I started with the same Revell Contacta stuff you use, but now my hand shakes so much I can't run the tube along the edge of a part without it falling off to one side or another. No problem if it falls inside, but cleaning up the seams when it's gone on the outside of the parts is no fun! With the Extra Thin, the problem no longer arises. Holding the brush underneath the parts so that the glue wicks into the gap upwards (a little practise and this is easier than it sounds) means there's no spillage on the parts themselves. The faint glue marks left from the edges of the brush along the join are easily removed with a fine sanding sponge and with care any seam filling required should be minimal.
 

Jakko

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Good to know about the skill level - I guess less parts (particularly tiny parts) means less opportunities to mess things up.
That’s true, and probably why Revell uses parts count as a difficulty indicator. Modern Revell kits fit well enough that it’s not a bad indicator, but I’d be wary of trusting it for older kits (their kits from the 1970s or so were terrible, especially American Revell).

I've found it only takes a slightly misaligned part to really screw with the fitting of others.
Yep. For example, I’ve been building an LVT(4) recently, and managed to fit the rear floor plate about half a millimetre too far to the back. That threw out the angle of the rear plate far enough that I had to fill gaps all around.

I use the squeeze bottle with 'precision applicator' tube for glue. It works fine most of the time, but it's hard to control the amount, and so I'd get a bit of excess where I didn't want it, and as it dried so quickly, it'd permanently scar the plastic.
That’s always a risk. Some people are very good at building models neatly and with no glue marks — the late Rob de Jong, well-known in Dutch modelling circles for running De Lancier model shop in Gouda, was one I can recall offhand: all of his unpainted models I ever saw had no glue or tool marks on them anywhere. Most of us, though, end up getting glue where it’s not supposed to go. Here’s my LVT(4) as an example again:



What happened here was that I had cut up the rooftop to move the hatch forward and glued everything back together with some plastic card underneath. Then I made the mistake of blowing on it to get rid of some excess glue …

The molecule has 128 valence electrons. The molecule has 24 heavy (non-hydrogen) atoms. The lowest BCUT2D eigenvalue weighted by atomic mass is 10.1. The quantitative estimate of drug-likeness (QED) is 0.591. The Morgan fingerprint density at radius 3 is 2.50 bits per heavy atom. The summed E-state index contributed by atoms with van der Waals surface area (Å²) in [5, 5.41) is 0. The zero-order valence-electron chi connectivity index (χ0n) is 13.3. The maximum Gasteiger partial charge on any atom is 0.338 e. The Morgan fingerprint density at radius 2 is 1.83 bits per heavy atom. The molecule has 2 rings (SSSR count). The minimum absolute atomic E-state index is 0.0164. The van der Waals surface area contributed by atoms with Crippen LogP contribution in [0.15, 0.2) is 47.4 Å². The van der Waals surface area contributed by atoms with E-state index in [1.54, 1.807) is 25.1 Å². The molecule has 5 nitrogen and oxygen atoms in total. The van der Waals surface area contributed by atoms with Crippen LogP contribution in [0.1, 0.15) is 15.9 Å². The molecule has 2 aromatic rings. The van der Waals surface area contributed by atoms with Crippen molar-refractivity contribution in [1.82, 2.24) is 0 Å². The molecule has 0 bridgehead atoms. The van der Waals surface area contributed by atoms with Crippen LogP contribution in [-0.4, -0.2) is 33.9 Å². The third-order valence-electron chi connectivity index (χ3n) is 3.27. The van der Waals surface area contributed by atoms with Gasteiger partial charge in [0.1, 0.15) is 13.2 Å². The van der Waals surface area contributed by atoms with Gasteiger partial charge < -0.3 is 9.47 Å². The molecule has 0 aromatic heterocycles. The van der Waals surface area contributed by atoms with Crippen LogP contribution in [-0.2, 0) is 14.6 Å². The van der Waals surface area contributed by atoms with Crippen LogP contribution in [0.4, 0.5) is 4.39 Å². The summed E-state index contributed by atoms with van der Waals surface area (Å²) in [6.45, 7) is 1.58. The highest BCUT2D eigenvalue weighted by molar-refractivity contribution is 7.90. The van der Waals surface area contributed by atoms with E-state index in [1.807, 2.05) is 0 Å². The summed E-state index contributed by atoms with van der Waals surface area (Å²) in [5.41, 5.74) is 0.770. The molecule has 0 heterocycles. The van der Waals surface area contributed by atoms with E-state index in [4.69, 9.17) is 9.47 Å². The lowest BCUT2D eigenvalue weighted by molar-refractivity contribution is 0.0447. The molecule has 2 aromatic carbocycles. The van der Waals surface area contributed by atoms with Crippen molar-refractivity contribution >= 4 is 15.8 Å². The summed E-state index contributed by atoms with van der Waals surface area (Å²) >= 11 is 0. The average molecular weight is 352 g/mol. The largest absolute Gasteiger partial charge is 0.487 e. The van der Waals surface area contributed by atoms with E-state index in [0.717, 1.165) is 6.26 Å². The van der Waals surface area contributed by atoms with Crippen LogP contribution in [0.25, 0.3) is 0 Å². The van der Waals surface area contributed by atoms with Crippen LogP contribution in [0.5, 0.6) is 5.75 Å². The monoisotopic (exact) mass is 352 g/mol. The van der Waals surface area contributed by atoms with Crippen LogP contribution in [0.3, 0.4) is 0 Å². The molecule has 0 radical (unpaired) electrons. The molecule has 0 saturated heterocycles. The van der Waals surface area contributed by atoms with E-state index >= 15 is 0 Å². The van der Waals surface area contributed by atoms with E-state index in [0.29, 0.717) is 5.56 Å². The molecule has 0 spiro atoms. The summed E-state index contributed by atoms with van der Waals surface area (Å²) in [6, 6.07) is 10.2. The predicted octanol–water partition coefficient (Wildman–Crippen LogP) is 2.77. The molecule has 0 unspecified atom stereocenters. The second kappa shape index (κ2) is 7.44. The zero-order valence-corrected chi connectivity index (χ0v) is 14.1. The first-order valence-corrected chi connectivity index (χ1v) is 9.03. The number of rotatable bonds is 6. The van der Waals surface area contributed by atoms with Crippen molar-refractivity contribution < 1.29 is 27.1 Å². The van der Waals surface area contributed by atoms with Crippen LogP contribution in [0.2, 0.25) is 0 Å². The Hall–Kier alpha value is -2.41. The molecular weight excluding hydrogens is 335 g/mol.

Luckily, most glue marks are easily covered by a coat of paint :smiling3:

Good tip on finding the right paints too! Mostly it was fine to convert Revell's code to Tamiya's, but every now and again, something would just be way off.
The fewer conversions you have to do, the better: if you know the real aircraft was painted, say, FS 36320 Dark Ghost Gray then it’s often easy enough to find model paints to match (though there can be a lot of variation in that too).
 

Dave Ward

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Ian,
main point is - you enjoyed the challenge! You can't reasonably expect to produce prize winners straight away. As long as you ended up learning a new technique that you can carry forward, then that's a great big plus! We all make mistakes, and bin models ( I did last week! )
Selecting a new model - do your research - the 'net is a great pool of knowledge, you just have to know where to look! I always try to get a look at the instructions first - Revell have a download page that allows you to get them without any problems. Otherwise Scalemates is my first stop * Scalemates* you can pick up all sorts of useful info - how old a model is, it's origin, reviews and sometimes the instructions.
Being a true Yorkshireman, I don't think I've paid the RRP for a model for 20 odd years. I don't rush out to buy the latest model - patience, and regular visits to shop websites can produce some very pleasing results!!
Happy Modelling
Dave
 
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Thanks for all the advice – and absolutely, I fully expected my first to be a bit of a mess of glue marks and smudged paint. It'll be great to see how the next one turns out, putting into practice what I learned from this one, and the tips you guys have given.

And of course, it's just heaps of fun, and a great way of whiling away Sunday arvo hours, however it turns out in the end!
 

Ian M

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Glue marks. Great fun aren't they. One of the good things about the likes of Tamiya thin is that it evaporates quickly. Any marks it should leave are easily removed with a fiberglass pencil, aka burnishing pencil. John sells them.
That glue in a bottle with the needle applicator. Yes it can be a bugger to follow the edge at times. Take a bit of wire, a paper clip will do. Tape it (or bind it with wire and super glue) o it is just a millimeter past the end of the needle. keeps it nicely in place as you follow the edge.
I very seldom squeeze the bottle either, I find the pressure of just holding it and the warmth from my fingers enough to get it flowing.
Also if the needle gets blocked up with dry glue, pull it out the cap, hold in a pair of tweezers and set it alight. the glue burns off and you are good to go. Never do this when still in the bottle.
 
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Good tip, fellow Ian. Thanks! I'm keeping all these little tips banked - I'll definitely pick up a bottle of thin cement with the brush applicator. Looks like just what I need for those more finnicky parts.
 

Jakko

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* Scalemates* you can pick up all sorts of useful info - how old a model is, it's origin, reviews and sometimes the instructions.
Another good tip is to search for the manufacturer and kit name and scale plus “reviews” — for example, “Revell 1/72 Tornado reviews” — and you’ll probably find a couple of sites where someone has built the model, or at least looked in the box (the former are more useful). It’s kept me from buying a model on a couple of occasions, when it turned out the (then-unknown to me) manufacturer has a very poor reputation, for example.